Recently I witnessed one of my closest friends giver her testimony in front of her church. She talked about how she struggled with some things and how God has used that in her life to help others (she is also a therapist). It took a lot of courage for her to be vulnerable, even with people she knew were supportive and loving in her life. I am thankful I was there to support her.
It got me thinking on the way home about some things.
I used to believe that as a therapist I’m supposed to have it all together all the time. We are taught as therapists to have a professional distance from our clients. We are to limit our self-disclosure with clients about our own struggles. While these limitations are certainly helpful and ethical in the professional setting so that we can be objective with our clients,(because there is nothing worse than dumping your own junk onto your clients) there is a danger that this distance can carry over into the rest of our relationships and become a protective façade that we have it all together all the time. In the beginning of my career somewhere I allowed that lie into my life, and learned how to put on a good face, and somehow believed that when I am vulnerable with my emotions that somehow I am weak. I believed that I have to pretend that I have it all together all the time.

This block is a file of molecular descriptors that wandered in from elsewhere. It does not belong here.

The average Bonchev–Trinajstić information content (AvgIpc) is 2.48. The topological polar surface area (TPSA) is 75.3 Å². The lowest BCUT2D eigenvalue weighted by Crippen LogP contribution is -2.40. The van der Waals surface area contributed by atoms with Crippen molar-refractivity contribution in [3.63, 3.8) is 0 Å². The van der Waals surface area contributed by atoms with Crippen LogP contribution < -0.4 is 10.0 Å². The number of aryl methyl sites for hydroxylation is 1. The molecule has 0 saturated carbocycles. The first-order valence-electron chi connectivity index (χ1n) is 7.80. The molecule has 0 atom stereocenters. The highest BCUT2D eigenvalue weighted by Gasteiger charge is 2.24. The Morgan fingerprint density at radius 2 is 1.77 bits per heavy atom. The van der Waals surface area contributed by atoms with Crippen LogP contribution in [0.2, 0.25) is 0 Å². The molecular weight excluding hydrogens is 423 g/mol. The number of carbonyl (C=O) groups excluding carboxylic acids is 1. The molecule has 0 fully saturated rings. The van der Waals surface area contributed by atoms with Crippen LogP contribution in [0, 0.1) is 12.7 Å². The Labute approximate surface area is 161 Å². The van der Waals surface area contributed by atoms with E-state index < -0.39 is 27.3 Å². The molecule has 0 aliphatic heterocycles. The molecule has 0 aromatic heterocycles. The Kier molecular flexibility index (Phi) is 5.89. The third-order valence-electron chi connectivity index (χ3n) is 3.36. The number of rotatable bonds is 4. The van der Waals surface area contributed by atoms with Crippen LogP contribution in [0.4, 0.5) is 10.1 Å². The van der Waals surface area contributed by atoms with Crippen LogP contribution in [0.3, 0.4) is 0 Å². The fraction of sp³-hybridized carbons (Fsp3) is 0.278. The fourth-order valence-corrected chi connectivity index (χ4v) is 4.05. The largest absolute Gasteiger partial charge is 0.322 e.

The truth is, therapists are people who hurt and go through things just like everyone else. I have been seeing my own therapist for almost 8 years now to deal with my own work/life balance, anxieties and times when I’ve hit burnout. The more I meet with people, work with my clients, supervisees and talk to colleagues, I believe now that there is a purpose for our challenges, whether that purpose is revealed to us or not. God will use them to work through us for the good of others and ourselves.
It’s never without a purpose. That’s why I believe being vulnerable with others about our struggles is so healing. I could see the hope, joy, and peace in my friend’s face as she took the courage to share, and how the façade came down in her life and she could be vulnerable with others. It was freeing.
For more information on being vulnerable, watch Dr. Brene Brown’s Ted talk on her vulnerability research.